Some Aspects of Sustainable Energy Conversion During Transient Processes in Electric Power Systems Comprising Generator Circuit Breakers
Published: 31 October 2013 by MDPI AG in Proceedings of The 3rd World Sustainability Forum in The 3rd World Sustainability Forum session Energy Efficiency and Renewable Energy Sources
MDPI AG, 10.3390/wsf3-d001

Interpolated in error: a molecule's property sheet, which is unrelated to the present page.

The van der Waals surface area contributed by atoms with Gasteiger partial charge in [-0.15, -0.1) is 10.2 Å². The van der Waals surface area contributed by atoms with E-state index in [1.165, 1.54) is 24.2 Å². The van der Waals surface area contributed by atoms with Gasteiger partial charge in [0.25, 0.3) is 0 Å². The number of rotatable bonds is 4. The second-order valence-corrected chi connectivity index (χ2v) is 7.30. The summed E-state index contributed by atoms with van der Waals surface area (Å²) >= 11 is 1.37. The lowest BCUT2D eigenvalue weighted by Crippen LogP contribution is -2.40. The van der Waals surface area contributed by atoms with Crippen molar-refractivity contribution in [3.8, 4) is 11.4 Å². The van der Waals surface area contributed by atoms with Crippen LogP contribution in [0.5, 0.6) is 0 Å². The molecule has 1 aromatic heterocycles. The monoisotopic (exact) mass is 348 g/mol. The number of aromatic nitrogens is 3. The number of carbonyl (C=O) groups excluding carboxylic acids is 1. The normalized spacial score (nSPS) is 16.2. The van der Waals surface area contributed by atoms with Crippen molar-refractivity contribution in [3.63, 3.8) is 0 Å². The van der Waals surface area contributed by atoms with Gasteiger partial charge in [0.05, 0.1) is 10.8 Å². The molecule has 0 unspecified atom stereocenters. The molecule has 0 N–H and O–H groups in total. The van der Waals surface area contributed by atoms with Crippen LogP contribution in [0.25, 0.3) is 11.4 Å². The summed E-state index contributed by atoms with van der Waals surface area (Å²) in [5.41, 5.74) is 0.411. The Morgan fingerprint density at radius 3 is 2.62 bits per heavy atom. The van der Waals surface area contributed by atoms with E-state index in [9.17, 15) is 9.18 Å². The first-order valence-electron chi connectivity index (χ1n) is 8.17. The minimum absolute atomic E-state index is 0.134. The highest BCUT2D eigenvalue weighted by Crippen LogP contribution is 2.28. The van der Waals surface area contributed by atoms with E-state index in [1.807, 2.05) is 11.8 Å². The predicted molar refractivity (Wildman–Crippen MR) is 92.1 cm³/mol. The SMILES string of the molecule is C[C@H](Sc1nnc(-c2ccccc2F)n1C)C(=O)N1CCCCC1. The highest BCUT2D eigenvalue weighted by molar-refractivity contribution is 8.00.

Abstract: This paper is a sequel to a study by the authors of the electric power systems comprising the generator circuit-breakers (GCBs) at power plant generator terminals. A sustainable assessment of the current interruption requirements of a GCB addresses the main stresses on the generator circuit breaker, revealing that the GCB current interruption requirements are significantly higher than for the distribution network circuit breakers. Hence, generator circuit-breakers are subject to unique demanding conditions caused my specific stresses, namely: high asymmetrical fault currents resulting from high d.c. components of the fault current; greater electrical, thermal and mechanical stresses when interrupting longer arcing time faults; and important dielectric stress after the electric arc extinction caused by the transient recovery voltage (TRV). This paper extends other studies of the authors of the energetic and exergetic transformation chain at the interruption current transient process in an electric power system that comprises the generator circuit-breaker, as well as the transient recovery voltage (TRV) which appears after the interruption of a short-circuit fed by the synchronous generator or by the main step-up transformer. For achieving the TRV equivalent configuration the authors applied the method of operational symmetrical components (o.s.c.), and utilized the operational impedances of synchronous generator and of main transformer, depending on the fault location. Modeling the transient recovery voltage of circuits emphasizes aspects with direct implications on commutation equipment. Thus, the o.s.c. method can be applied at the poles of any breaker, for any eliminated fault type, if the network configuration and elements are known. The TRV, which appears after the interruption of a short-circuit fed by the generator, may be considered like an oscillation, where the oscillation factor and the rising rate (RR) of the TRV are established by the electrical machine parameters: resistance, inductance and capacitance. Consequently, modeling of concentrated equivalent parameters of the synchronous generator at perturbations caused by current interruption transient processes is achieved in this study through an approach based on sustainability concepts. These findings allow for simulations of the transient recovery voltage and comparisons with experimental results.